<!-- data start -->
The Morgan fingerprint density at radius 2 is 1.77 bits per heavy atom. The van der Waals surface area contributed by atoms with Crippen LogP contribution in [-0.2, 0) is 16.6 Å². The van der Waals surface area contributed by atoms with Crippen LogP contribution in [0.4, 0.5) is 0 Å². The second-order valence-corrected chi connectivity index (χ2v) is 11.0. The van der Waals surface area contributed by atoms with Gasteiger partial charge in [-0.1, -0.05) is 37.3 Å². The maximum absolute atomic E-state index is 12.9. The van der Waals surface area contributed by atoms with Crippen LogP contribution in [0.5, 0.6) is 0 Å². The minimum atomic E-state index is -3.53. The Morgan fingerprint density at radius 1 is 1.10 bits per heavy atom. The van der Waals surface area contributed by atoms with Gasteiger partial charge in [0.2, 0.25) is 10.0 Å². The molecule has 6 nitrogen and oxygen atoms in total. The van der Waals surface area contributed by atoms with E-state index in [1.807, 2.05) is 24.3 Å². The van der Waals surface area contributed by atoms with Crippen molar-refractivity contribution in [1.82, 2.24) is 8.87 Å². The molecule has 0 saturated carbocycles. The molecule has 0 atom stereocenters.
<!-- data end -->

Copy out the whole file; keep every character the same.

The Morgan fingerprint density at radius 2 is 1.77 bits per heavy atom. The van der Waals surface area contributed by atoms with Crippen LogP contribution in [-0.2, 0) is 16.6 Å². The van der Waals surface area contributed by atoms with Crippen LogP contribution in [0.4, 0.5) is 0 Å². The second-order valence-corrected chi connectivity index (χ2v) is 11.0. The van der Waals surface area contributed by atoms with Gasteiger partial charge in [-0.1, -0.05) is 37.3 Å². The maximum absolute atomic E-state index is 12.9. The van der Waals surface area contributed by atoms with Crippen LogP contribution in [0.5, 0.6) is 0 Å². The minimum atomic E-state index is -3.53. The Morgan fingerprint density at radius 1 is 1.10 bits per heavy atom. The van der Waals surface area contributed by atoms with Gasteiger partial charge in [0.2, 0.25) is 10.0 Å². The molecule has 6 nitrogen and oxygen atoms in total. The van der Waals surface area contributed by atoms with E-state index in [1.807, 2.05) is 24.3 Å². The van der Waals surface area contributed by atoms with Crippen molar-refractivity contribution in [1.82, 2.24) is 8.87 Å². The molecule has 0 saturated carbocycles. The molecule has 0 atom stereocenters.